Taylor returned to the classroom a week and a half later, and he looked like hell. He got behind on returning papers to us, including the blue edits on the latest draft of my stories. I wanted to tell him not to worry about it. I wanted to ask him what the hell was wrong.
But I couldn't. It wasn't my place. I was just a student who was maybe a friend. So I didn't ask. And the next semester, Taylor was gone. He transferred to another university in a different state. He didn't say goodbye, and he didn't return to me a story he had promised to edit and get back to me.
The situation was unfinished. Unresolved and dangling. I didn't know what to do, so I didn't do anything. I kept going to classes.
The following summer, I was taking a class at a university closer to home. One completely typical Tuesday, I was driving home and a massive white van rumbled to a stop next to me.
On the side of the van was a single word in block letters: TAYLOR.
I raced home, knowing something had happened. Turned out I was right: I had an email. It was from Taylor, who was finally getting back to me on those edits. He told me he was sorry for being late, and he told me what was wrong.
He was sick. The cure was trying to kill him. There was no ultimate path to health.
He was sorry.
I also kept emailing him. The response times varied. There were moments when I definitely wondered what the hell I was doing, emailing someone long after I was out of his class and he was out of my life, but I did it anyway. Feeling awkward was a small price to pay for peace of mind.
Years went by. I got married and moved and started drinking a lot because of my career choices. I emailed him all about that, too. Sometimes he wrote back. Other times he didn't. That was okay. I continued to write. It was like an itch; a compulsion. It was a phenomenon of such urgent importance that it earned a title in this house:
The Taylor Bug. It'd get under my skin, and I had to do something about it, or I'd go mad. So, I wrote long-winded emails that had no ultimate point other than, one hoped, to make him smile.
I never told him about that dream with the flowers. Nor did I tell him that I still dreamed. Most of the time they were benign; floating bits of rif-raff that didn't have enough force to shake me off the mattress. Other times, they were not.
One night I was out West visiting a friend, and I had another doozy. I was at a party, and I saw Taylor. I called his name, raced after him, and we ended up outside on a deck. He went down the stairs to the lawn, and I followed as fast as I could. It was a cloudless, full moon night, and everything was shades of gray. A tall line of juniper trees marched along the back side of the property, and I followed Taylor to them. I chased him along the row of tree trunks and came around the corner. I saw water. But Taylor was gone.
When I woke up, again, nearly falling out of bed, I raced to my laptop. I fretted over what in the hell to say and finally I went with the truth. "I dreamed of trees and water. Are you all right?"
It took two weeks to get an answer.
The night I dreamed, he'd been committed after nearly driving his car off a bridge. He didn't comment about my dream, but he did comment extensively about his life. We went back to emailing for a while. I sent him a copy of my first book. I told him thank you. I told him what he meant to the student version of myself and the current version as well.
He said so often as a professor, one never knows what happens to students. He was grateful he got to follow me along.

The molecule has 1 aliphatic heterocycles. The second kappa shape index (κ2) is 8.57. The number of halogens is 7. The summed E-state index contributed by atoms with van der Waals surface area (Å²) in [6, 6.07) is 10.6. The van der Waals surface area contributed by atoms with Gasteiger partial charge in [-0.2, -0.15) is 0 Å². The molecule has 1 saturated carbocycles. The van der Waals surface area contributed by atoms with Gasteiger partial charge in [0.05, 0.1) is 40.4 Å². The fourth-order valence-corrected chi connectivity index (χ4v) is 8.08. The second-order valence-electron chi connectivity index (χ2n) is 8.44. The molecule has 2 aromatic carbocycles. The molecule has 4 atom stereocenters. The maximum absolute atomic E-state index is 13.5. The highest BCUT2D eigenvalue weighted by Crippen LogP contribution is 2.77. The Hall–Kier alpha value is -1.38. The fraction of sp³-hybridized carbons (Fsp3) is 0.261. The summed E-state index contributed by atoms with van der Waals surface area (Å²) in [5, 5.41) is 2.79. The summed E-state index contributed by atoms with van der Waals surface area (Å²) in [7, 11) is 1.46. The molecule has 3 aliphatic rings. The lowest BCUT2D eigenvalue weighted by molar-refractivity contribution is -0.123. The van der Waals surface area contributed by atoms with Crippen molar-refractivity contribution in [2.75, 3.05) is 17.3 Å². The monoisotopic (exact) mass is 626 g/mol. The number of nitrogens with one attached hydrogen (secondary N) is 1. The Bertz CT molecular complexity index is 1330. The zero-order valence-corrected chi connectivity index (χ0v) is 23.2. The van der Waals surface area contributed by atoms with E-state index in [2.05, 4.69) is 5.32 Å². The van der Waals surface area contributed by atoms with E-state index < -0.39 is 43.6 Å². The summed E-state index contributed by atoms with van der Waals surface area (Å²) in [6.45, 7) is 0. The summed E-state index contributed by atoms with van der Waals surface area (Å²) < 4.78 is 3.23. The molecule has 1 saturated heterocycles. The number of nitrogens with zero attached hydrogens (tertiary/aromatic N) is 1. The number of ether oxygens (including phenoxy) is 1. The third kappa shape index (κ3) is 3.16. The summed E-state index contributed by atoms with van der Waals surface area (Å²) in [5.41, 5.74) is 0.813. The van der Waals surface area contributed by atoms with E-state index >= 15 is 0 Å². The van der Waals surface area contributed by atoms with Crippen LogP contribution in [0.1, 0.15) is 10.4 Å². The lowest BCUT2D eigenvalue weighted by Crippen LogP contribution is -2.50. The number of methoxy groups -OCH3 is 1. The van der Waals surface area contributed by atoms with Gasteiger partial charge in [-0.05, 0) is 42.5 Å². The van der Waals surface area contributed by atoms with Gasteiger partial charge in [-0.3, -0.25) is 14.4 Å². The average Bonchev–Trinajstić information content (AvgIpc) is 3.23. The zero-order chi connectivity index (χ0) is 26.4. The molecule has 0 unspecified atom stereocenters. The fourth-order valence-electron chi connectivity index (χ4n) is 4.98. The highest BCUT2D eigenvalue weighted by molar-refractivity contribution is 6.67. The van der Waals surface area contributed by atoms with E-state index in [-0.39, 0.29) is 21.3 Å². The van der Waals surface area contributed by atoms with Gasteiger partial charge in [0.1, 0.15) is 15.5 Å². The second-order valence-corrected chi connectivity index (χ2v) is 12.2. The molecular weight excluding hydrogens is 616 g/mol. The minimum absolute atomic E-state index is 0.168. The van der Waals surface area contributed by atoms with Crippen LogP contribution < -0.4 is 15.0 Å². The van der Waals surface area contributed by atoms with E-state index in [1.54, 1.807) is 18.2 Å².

And then... one day...
It all stopped.
The bug vanished, never to return, and it still hasn't. I'd be worried if I wasn't relieved. The dreams felt like prying and the actions after the dreams were always hard as hell.
What do you do when you know something about someone you have no reasonable right to know?
The choices are tricky.
A few weeks ago, I looked him up. He's writing again. He looks healthy in the pictures. He speaks honestly of his illness, its toll, and what he's had to do to overcome. I think he's inspiring people, much as he inspired me.
I like to think the dreams came to me because something in what I was doing in response to them was helping. Maybe it was giving him somebody to talk to who was so outside his realm that what he said didn't matter. Maybe it was distraction or maybe I really did get a smile or two.
Maybe I just got to show him that he matters, and that him continuing to stay here, with us, matters.
I'm not sure, but I'm grateful for the Taylor Bug, and should it ever bite again, I've got my email ready.
*Names have been changed.
Extra: Brilliant Comic by Taylor Mail and Zen Pencils:
Fantastic and true.
Light, love, and connection,
Kelly Wyre enjoys reading and writing all manner of fiction, ranging from horror to romance. She used to work in advertising but is now happily chained to her writing desk and laptop. She believes she's here to tell stories and to connect people with them. She's written several novels, novellas, and short stories and has no plans on stopping anytime soon.
Kelly relishes the soft and cuddly and the sharp and bloody with equal amounts of enthusiasm. She's a coffee addict, an avid movie lover, a chronic night owl, and she loves a good thunderstorm. Currently Kelly resides in the southeastern United States.
Available January 13, 2015
Meet Me at the Gates by Kelly Wyre
Outer Banks bookstore owner Hyacinth Silver Fox has a secret millennia in the making: her soul was magically entwined with another, and at night she dreams of every lifetime they've ever spent together. The rules of their magic are simple: Hydee always knows her lover, but he, or she, doesn't remember her. It's up to Hydee to find and make her soulmate see they are destined for each other, and this lifetime is no different, but there's one problem: her soulmate is Theo Monk, heartthrob actor and Hollywood's sometime-infamous badboy. Hydee's hope of reuniting is wearing thin, but she has no idea how dire the situation really is.
Because meanwhile in California, Theo Monk is losing his mind. Anxiety and paranoia rule his life, along with his on-again-off-again girlfriend and her entourage. When fear and frustration push him to an edge, Theo cuts and runs as far from his problems as he can without knowing Fate's giving him one last shot to unite with the only person who can help him. Hydee and Theo must save one another before hope runs out and Hydee's despair and Theo's fear keep them apart forever.